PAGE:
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That's not to say that I haven't come close. In 1984 I was a Klamath Falls police officer and part of the security team assigned to the speech of President Ronald Reagan at Bing's Satellite Room, the restaurant at the airport. I and a Secret Service agent were assigned to guard the kitchen. I guarded the door from the kitchen to the dining room, and I got a good look at the president and listened to part of his speech. I never thought I would get closer than that to a president.
On Dec. 7, when we arrived at Camp Pendleton, my wife and I were cleared through the main gate and used the special parking provided for those who had received the invitation from the president. After getting our names checked off the list, we were searched by Secret Service agents.
Inside the gym were areas curtained into small cubicles. Each cubicle had a list of five or six names pinned to the entrance. My wife and I found our names on No. 14. I wasn't able to count the cubicles, but in the half of the gym we were in, there were at least twenty.
The president arrived
We were served a continental breakfast, and a TV set showed the president's speech to the Marines in the bleachers just outside the gym, on the football field. Just after we got into the gym I heard a helicopter land outside. We all knew the president had arrived.
I watched the president give his speech on the monitor. When he finished, I grabbed a roll and coffee. I really hadn't met anyone else in my cubicle.
I found out quickly that there were some special people with my wife and me.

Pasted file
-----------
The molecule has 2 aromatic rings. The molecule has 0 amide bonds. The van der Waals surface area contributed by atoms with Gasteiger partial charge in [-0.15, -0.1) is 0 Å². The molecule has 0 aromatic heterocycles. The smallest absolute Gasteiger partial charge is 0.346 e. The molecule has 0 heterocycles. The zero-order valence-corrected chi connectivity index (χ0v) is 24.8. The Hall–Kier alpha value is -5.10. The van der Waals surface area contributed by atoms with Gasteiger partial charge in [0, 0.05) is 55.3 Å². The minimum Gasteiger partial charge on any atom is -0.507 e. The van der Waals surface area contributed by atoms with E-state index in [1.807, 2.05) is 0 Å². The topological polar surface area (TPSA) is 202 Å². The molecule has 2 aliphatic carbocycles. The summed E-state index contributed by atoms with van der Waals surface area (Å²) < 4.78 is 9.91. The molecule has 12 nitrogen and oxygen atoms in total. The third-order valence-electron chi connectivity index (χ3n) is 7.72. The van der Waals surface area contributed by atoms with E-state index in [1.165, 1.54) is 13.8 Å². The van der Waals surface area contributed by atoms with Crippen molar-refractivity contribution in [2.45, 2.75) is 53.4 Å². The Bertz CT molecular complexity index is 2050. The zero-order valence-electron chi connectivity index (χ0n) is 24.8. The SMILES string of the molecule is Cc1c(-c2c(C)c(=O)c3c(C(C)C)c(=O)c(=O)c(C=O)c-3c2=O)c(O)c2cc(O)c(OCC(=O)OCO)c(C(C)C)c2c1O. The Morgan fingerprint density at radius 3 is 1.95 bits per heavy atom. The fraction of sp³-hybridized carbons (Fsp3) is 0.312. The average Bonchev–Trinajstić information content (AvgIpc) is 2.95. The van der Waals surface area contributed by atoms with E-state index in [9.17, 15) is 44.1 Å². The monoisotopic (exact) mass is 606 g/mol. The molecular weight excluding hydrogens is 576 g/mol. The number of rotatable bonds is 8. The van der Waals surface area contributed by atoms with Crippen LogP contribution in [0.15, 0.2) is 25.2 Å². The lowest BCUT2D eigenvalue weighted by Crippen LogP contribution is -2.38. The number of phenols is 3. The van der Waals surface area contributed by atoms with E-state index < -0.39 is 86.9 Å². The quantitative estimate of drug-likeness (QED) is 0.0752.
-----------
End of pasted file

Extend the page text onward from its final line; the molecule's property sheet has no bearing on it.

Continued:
The first was the widow of a Marine killed in March 2003 when his M1 Abrams tank fell off of a bridge while attempting a night crossing of the Euphrates River near Baghdad. He and his crew drowned because the tank landed upside down. This woman's husband was one of the first Marines to die in Iraq.
The second was the widow of an explosive ordnance disposal expert killed early in 2004 trying to disarm a car bomb in Baghdad. The driver of the car had been killed by the Marines at a checkpoint, when he jumped out and started shooting at them. When the car was checked, it was found to be packed with explosives.
Shortly after her husband arrived to check it, the car exploded. The bomb had a remote detonating device, and was probably detonated by a cell phone call made by someone in the crowd. The people who made that bomb knew that it takes more than a year to train an explosives expert, and they waited for him to get there before detonating the bomb.
I also met a Marine whose brother had been killed by a roadside bomb. The Marines call these "IEDs," or "improvised explosive device." This Marine's widow was there also. Most of the Marines killed in Iraq have been the victims of these roadside killers.
Maybe you are wondering why my wife and I were with this very special group of people. My name is Pat Kelly, and my wife's name is Joan Kelly. My son was Lance Cpl. Bryan Patrick Kelly. Bryan was a Marine who was killed in action July 16 near a town called Latifaiya, on a road called IED Alley by the Marines of my son's unit, in an area called the Sunni Triangle by the news media, in the country of Iraq.